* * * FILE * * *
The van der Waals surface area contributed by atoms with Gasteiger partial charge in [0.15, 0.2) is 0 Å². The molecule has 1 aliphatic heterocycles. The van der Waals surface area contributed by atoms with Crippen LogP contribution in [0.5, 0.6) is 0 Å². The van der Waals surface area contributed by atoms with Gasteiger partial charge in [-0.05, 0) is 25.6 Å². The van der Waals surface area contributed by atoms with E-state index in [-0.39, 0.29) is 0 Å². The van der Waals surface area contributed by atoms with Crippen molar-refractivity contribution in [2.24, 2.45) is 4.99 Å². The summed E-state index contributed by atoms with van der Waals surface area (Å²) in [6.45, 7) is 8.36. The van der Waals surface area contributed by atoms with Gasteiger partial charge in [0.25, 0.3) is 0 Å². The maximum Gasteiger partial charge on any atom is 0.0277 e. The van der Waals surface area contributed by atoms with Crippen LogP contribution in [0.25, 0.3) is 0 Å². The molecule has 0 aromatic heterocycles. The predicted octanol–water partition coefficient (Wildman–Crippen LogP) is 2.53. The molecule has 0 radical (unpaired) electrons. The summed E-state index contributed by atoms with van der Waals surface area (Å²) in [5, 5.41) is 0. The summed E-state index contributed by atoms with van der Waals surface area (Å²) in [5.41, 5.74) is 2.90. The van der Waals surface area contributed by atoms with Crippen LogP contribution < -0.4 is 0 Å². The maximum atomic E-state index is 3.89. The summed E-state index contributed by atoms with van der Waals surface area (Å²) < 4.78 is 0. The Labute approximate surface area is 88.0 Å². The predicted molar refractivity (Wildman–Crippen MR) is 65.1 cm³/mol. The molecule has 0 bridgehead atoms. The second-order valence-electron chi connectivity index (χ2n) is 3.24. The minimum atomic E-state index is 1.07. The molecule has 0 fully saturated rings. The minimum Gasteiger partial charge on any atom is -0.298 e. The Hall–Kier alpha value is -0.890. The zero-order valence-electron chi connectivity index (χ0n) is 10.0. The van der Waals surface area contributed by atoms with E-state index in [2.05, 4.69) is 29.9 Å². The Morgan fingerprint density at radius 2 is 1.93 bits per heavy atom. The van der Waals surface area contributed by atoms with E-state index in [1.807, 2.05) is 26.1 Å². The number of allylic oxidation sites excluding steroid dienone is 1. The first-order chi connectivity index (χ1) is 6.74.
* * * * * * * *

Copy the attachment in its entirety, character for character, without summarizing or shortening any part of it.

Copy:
The van der Waals surface area contributed by atoms with Gasteiger partial charge in [0.15, 0.2) is 0 Å². The molecule has 1 aliphatic heterocycles. The van der Waals surface area contributed by atoms with Crippen LogP contribution in [0.5, 0.6) is 0 Å². The van der Waals surface area contributed by atoms with Gasteiger partial charge in [-0.05, 0) is 25.6 Å². The van der Waals surface area contributed by atoms with E-state index in [-0.39, 0.29) is 0 Å². The van der Waals surface area contributed by atoms with Crippen molar-refractivity contribution in [2.24, 2.45) is 4.99 Å². The summed E-state index contributed by atoms with van der Waals surface area (Å²) in [6.45, 7) is 8.36. The van der Waals surface area contributed by atoms with Gasteiger partial charge in [0.25, 0.3) is 0 Å². The maximum Gasteiger partial charge on any atom is 0.0277 e. The van der Waals surface area contributed by atoms with Crippen LogP contribution in [0.25, 0.3) is 0 Å². The molecule has 0 aromatic heterocycles. The predicted octanol–water partition coefficient (Wildman–Crippen LogP) is 2.53. The molecule has 0 radical (unpaired) electrons. The summed E-state index contributed by atoms with van der Waals surface area (Å²) in [5, 5.41) is 0. The summed E-state index contributed by atoms with van der Waals surface area (Å²) in [5.41, 5.74) is 2.90. The van der Waals surface area contributed by atoms with Crippen LogP contribution < -0.4 is 0 Å². The maximum atomic E-state index is 3.89. The summed E-state index contributed by atoms with van der Waals surface area (Å²) < 4.78 is 0. The Labute approximate surface area is 88.0 Å². The predicted molar refractivity (Wildman–Crippen MR) is 65.1 cm³/mol. The molecule has 0 bridgehead atoms. The second-order valence-electron chi connectivity index (χ2n) is 3.24. The minimum atomic E-state index is 1.07. The molecule has 0 fully saturated rings. The minimum Gasteiger partial charge on any atom is -0.298 e. The Hall–Kier alpha value is -0.890. The zero-order valence-electron chi connectivity index (χ0n) is 10.0. The van der Waals surface area contributed by atoms with E-state index in [2.05, 4.69) is 29.9 Å². The Morgan fingerprint density at radius 2 is 1.93 bits per heavy atom. The van der Waals surface area contributed by atoms with E-state index in [1.807, 2.05) is 26.1 Å². The number of allylic oxidation sites excluding steroid dienone is 1. The first-order chi connectivity index (χ1) is 6.74.